PracticeLink Magazine

FALL 2014

The career development quarterly for physicians of all specialties, PracticeLink Magazine provides readers with feature articles, compensation stats, helpful job search tips—as well as recruitment ads from organizations across the U.S.

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Page 41 of 103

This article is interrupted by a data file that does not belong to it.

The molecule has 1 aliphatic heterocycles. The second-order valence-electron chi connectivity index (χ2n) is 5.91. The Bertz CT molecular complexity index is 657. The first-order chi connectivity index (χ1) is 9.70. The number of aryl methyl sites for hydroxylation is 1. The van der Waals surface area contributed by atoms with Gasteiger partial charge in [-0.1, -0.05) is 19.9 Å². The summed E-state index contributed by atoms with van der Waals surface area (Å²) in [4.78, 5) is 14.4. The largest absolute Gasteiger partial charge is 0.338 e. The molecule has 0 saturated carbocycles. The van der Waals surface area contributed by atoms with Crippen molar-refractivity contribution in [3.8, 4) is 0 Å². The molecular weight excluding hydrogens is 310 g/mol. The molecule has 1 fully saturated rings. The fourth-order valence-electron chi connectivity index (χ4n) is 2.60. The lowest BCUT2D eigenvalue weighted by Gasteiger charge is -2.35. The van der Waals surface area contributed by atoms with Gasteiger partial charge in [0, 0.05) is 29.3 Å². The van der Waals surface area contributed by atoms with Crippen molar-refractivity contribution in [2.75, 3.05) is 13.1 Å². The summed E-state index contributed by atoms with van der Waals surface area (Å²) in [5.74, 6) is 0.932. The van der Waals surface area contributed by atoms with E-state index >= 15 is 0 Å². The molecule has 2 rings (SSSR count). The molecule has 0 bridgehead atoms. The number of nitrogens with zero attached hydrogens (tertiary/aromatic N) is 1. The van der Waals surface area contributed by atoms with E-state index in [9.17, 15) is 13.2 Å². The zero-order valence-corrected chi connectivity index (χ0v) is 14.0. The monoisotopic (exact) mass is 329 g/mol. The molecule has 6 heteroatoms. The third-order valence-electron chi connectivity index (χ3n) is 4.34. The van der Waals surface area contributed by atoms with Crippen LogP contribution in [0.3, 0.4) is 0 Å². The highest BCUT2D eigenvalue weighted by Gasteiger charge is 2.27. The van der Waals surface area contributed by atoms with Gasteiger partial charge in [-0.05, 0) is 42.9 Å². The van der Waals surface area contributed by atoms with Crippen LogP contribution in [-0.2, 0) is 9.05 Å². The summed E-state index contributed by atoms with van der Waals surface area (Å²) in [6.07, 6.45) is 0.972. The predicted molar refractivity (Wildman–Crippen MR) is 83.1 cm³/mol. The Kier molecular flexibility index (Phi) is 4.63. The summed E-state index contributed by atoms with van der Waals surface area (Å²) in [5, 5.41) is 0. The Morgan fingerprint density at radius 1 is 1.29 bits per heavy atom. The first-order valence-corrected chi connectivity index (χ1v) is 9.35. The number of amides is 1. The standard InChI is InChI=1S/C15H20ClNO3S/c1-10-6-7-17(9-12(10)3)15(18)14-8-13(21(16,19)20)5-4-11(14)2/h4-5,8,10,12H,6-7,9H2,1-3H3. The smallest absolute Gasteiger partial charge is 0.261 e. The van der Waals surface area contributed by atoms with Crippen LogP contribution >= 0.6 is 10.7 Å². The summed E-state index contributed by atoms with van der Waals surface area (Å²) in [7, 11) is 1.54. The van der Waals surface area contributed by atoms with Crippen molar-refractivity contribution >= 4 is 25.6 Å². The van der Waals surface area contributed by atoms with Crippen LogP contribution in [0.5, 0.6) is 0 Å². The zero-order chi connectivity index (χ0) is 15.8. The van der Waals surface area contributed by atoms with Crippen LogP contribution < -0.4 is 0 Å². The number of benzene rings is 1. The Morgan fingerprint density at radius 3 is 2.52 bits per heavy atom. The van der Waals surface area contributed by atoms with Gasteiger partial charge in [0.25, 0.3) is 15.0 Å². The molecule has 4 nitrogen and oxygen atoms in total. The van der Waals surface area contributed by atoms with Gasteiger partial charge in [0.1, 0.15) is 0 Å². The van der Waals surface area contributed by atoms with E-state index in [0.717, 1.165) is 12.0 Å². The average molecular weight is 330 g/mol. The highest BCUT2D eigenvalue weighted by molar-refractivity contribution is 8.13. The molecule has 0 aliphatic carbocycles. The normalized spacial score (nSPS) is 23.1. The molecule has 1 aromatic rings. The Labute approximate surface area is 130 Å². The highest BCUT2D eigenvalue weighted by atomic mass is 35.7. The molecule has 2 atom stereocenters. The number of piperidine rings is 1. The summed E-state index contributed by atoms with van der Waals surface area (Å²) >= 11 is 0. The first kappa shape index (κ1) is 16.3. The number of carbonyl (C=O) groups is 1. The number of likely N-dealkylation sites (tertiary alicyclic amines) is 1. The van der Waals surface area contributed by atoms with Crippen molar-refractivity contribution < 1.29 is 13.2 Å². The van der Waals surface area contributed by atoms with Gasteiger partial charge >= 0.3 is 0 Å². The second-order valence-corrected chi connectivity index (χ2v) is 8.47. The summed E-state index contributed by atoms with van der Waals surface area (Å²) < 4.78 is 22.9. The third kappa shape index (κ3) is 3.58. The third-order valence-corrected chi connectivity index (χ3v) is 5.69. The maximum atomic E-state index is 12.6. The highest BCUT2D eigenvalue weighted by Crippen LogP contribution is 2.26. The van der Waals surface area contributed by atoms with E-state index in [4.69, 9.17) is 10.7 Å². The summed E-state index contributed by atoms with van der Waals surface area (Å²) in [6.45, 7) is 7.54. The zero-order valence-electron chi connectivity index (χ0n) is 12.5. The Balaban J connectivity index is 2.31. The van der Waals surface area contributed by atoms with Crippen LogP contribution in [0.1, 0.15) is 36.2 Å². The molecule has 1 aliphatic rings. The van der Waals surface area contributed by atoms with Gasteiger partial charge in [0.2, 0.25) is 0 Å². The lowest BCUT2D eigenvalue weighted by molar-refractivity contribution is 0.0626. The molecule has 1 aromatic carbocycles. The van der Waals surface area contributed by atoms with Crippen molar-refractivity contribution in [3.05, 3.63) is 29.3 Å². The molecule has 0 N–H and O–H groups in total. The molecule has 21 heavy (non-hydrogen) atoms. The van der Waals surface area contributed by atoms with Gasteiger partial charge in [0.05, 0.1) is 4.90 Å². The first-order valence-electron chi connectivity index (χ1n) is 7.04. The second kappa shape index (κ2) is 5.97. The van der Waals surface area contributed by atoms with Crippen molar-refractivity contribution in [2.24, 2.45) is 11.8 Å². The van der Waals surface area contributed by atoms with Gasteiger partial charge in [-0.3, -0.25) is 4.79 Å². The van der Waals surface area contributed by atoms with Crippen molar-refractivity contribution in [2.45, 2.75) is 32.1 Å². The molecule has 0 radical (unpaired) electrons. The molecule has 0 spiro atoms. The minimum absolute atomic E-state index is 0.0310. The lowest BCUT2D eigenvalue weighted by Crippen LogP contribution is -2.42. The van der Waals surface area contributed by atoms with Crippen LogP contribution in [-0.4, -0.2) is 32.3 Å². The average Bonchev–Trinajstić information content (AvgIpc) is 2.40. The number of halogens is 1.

urgent care facility. The employee worked at that location at times but was not comfortable perform- ing the kind of care the location required. In addi- tion, the hours at that location were extended to provide more coverage. "His duties had changed, the hours had changed," Laurence says. But because his contract had been negotiated for specifc duties and specifc hours, he was eventually excused from practicing at that location. In the second case, seven physicians out of eight who were joining a practice had worked with attor- neys, including Laurence, to help negotiate their contracts. Duties, hours, call and location were all heavily negotiated—a good thing, it turns out. "The employer opened a location that was a 45-minute drive from where the business was located," she says. The physicians did not want to fll in at that offce, so for seven of the physicians, that specifc location was negotiated out of the contract. "The eighth physician decided not to hire an attor- ney, and he was the only one who was required to make the 45-minute drive," she says. "Always make these terms as specifc as possible," says Manko. If left to broad defnitions, employers will defne them on their terms, and you'll either need to go along or decide to leave the job. 6. Define termination with cause. If a contract includes a clause that an employee can be terminated without cause, there isn't much that can be negotiated. But when it comes to contracts that include a termination-with-cause statement, Manko has a couple of concerns. "I want to know how objective the employer will be when it comes to terminating an employee, and I also want to know—if there is cause—if there will be some latitude in fxing the problem before termination," he says. Laurence says if the employer insists on a termination-without-cause section, she negotiates a contract that locks her client in place for a year. "There is no termination without cause for the frst year," she says. "If a family has gone to the trouble of relocating, then is fred without cause on the frst day, where does that leave the physician?" she asks. 4. K now the restrictive covenants. As Whipple learned, restrictive covenants can be deal-breakers in a contract, so they are a provi- sion you'll want to pay close attention to. Don't think that all restrictive covenants aren't enforceable in a court of law. In some states, that's true. In California, for example, they're illegal. In many other states, however, restric- tive covenants (or non- compete clauses) are enforceable, and suits may be brought against you if you break them. Of course, if you don't intend to stay in the area when you leave the employer, restric- tive covenants won't be an important issue for you. But if you intend to stay and practice in the same location, they become a concern. "Try to negotiate those out if possible," says Kratz. If you can't, then the area the contract defnes as "non- compete" should be reasonable. Although a 5—or, in Whipple's case, a 10-mile radius—can be a big area, it's considered reasonable in most contracts. 5. Specify duties and call schedule. All the duties in your contract should fall within your scope of practice, and everything should be spelled out specifcally—from what your duties will be to the hours you'll keep, the call schedule you'll be expected to work, and even the offce location(s) where you'll practice, says Laurence. She gives two examples of why that's important. In the frst, Laurence had a client working under a pediatric-specifc contract when the employers suddenly changed one of their offce locations to an 42 | FALL 2014 Continued on page 44 Before you sign... Continued from page 40

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